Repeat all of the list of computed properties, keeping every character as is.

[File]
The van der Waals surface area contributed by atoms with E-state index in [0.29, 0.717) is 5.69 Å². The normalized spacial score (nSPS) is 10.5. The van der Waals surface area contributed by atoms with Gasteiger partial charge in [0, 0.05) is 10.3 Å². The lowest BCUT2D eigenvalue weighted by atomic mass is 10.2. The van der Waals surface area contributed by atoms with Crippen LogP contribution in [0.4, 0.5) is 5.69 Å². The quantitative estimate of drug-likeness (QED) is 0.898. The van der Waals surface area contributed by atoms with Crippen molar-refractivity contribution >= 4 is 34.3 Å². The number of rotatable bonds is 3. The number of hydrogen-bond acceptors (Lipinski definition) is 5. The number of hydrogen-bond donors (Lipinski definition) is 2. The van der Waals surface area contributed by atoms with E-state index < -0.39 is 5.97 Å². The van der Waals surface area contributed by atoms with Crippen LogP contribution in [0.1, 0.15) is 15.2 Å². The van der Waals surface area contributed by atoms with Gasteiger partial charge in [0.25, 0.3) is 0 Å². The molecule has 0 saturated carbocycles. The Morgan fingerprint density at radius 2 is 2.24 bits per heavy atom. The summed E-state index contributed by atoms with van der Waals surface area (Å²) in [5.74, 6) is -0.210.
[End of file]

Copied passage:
The van der Waals surface area contributed by atoms with E-state index in [0.29, 0.717) is 5.69 Å². The normalized spacial score (nSPS) is 10.5. The van der Waals surface area contributed by atoms with Gasteiger partial charge in [0, 0.05) is 10.3 Å². The lowest BCUT2D eigenvalue weighted by atomic mass is 10.2. The van der Waals surface area contributed by atoms with Crippen LogP contribution in [0.4, 0.5) is 5.69 Å². The quantitative estimate of drug-likeness (QED) is 0.898. The van der Waals surface area contributed by atoms with Crippen molar-refractivity contribution >= 4 is 34.3 Å². The number of rotatable bonds is 3. The number of hydrogen-bond acceptors (Lipinski definition) is 5. The number of hydrogen-bond donors (Lipinski definition) is 2. The van der Waals surface area contributed by atoms with E-state index < -0.39 is 5.97 Å². The van der Waals surface area contributed by atoms with Crippen LogP contribution in [0.1, 0.15) is 15.2 Å². The van der Waals surface area contributed by atoms with Gasteiger partial charge in [0.25, 0.3) is 0 Å². The molecule has 0 saturated carbocycles. The Morgan fingerprint density at radius 2 is 2.24 bits per heavy atom. The summed E-state index contributed by atoms with van der Waals surface area (Å²) in [5.74, 6) is -0.210.